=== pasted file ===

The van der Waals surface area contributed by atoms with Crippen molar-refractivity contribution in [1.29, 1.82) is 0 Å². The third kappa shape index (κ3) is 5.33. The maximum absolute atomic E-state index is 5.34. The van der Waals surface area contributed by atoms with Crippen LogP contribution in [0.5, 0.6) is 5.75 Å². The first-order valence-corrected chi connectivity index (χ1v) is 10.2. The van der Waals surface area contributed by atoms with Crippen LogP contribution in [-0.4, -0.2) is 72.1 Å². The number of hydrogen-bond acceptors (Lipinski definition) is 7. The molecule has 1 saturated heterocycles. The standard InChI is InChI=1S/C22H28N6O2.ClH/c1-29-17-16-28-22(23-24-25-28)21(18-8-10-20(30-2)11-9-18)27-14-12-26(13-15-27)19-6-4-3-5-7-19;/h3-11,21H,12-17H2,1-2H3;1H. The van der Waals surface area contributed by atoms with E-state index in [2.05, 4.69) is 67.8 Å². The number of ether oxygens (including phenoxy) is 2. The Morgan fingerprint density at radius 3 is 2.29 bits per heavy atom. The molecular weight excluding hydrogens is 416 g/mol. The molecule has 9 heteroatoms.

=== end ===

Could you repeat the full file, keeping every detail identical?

The van der Waals surface area contributed by atoms with Crippen molar-refractivity contribution in [1.29, 1.82) is 0 Å². The third kappa shape index (κ3) is 5.33. The maximum absolute atomic E-state index is 5.34. The van der Waals surface area contributed by atoms with Crippen LogP contribution in [0.5, 0.6) is 5.75 Å². The first-order valence-corrected chi connectivity index (χ1v) is 10.2. The van der Waals surface area contributed by atoms with Crippen LogP contribution in [-0.4, -0.2) is 72.1 Å². The number of hydrogen-bond acceptors (Lipinski definition) is 7. The molecule has 1 saturated heterocycles. The standard InChI is InChI=1S/C22H28N6O2.ClH/c1-29-17-16-28-22(23-24-25-28)21(18-8-10-20(30-2)11-9-18)27-14-12-26(13-15-27)19-6-4-3-5-7-19;/h3-11,21H,12-17H2,1-2H3;1H. The van der Waals surface area contributed by atoms with E-state index in [2.05, 4.69) is 67.8 Å². The number of ether oxygens (including phenoxy) is 2. The Morgan fingerprint density at radius 3 is 2.29 bits per heavy atom. The molecular weight excluding hydrogens is 416 g/mol. The molecule has 9 heteroatoms.